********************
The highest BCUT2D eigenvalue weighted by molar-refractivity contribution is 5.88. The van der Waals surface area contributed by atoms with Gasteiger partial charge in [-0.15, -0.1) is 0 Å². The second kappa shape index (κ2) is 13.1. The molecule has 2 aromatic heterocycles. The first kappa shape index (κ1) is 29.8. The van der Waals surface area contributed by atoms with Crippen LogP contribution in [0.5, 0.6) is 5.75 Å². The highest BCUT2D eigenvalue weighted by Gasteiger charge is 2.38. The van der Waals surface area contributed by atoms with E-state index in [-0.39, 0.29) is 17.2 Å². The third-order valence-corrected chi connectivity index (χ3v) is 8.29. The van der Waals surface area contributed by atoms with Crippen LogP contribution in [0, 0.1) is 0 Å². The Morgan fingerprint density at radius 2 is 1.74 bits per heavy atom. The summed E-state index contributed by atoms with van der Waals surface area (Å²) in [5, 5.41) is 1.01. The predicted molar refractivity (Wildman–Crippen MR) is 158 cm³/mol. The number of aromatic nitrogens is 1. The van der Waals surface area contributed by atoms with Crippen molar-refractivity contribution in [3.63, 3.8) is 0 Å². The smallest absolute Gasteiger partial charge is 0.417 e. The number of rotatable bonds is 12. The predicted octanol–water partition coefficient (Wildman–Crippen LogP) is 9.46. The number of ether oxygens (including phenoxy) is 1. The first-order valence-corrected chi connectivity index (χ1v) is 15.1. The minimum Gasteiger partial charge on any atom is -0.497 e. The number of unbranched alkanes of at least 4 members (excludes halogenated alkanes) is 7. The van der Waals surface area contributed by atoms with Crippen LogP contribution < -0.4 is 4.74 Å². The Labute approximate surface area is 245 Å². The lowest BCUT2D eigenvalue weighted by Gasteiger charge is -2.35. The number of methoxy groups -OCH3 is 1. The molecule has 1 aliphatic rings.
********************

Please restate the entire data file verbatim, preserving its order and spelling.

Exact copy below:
The highest BCUT2D eigenvalue weighted by molar-refractivity contribution is 5.88. The van der Waals surface area contributed by atoms with Gasteiger partial charge in [-0.15, -0.1) is 0 Å². The second kappa shape index (κ2) is 13.1. The molecule has 2 aromatic heterocycles. The first kappa shape index (κ1) is 29.8. The van der Waals surface area contributed by atoms with Crippen LogP contribution in [0.5, 0.6) is 5.75 Å². The highest BCUT2D eigenvalue weighted by Gasteiger charge is 2.38. The van der Waals surface area contributed by atoms with E-state index in [-0.39, 0.29) is 17.2 Å². The third-order valence-corrected chi connectivity index (χ3v) is 8.29. The van der Waals surface area contributed by atoms with Crippen LogP contribution in [0, 0.1) is 0 Å². The Morgan fingerprint density at radius 2 is 1.74 bits per heavy atom. The summed E-state index contributed by atoms with van der Waals surface area (Å²) in [5, 5.41) is 1.01. The predicted molar refractivity (Wildman–Crippen MR) is 158 cm³/mol. The number of aromatic nitrogens is 1. The van der Waals surface area contributed by atoms with Crippen molar-refractivity contribution in [3.63, 3.8) is 0 Å². The smallest absolute Gasteiger partial charge is 0.417 e. The number of rotatable bonds is 12. The predicted octanol–water partition coefficient (Wildman–Crippen LogP) is 9.46. The number of ether oxygens (including phenoxy) is 1. The first-order valence-corrected chi connectivity index (χ1v) is 15.1. The minimum Gasteiger partial charge on any atom is -0.497 e. The number of unbranched alkanes of at least 4 members (excludes halogenated alkanes) is 7. The van der Waals surface area contributed by atoms with Crippen LogP contribution < -0.4 is 4.74 Å². The Labute approximate surface area is 245 Å². The lowest BCUT2D eigenvalue weighted by Gasteiger charge is -2.35. The number of methoxy groups -OCH3 is 1. The molecule has 1 aliphatic rings.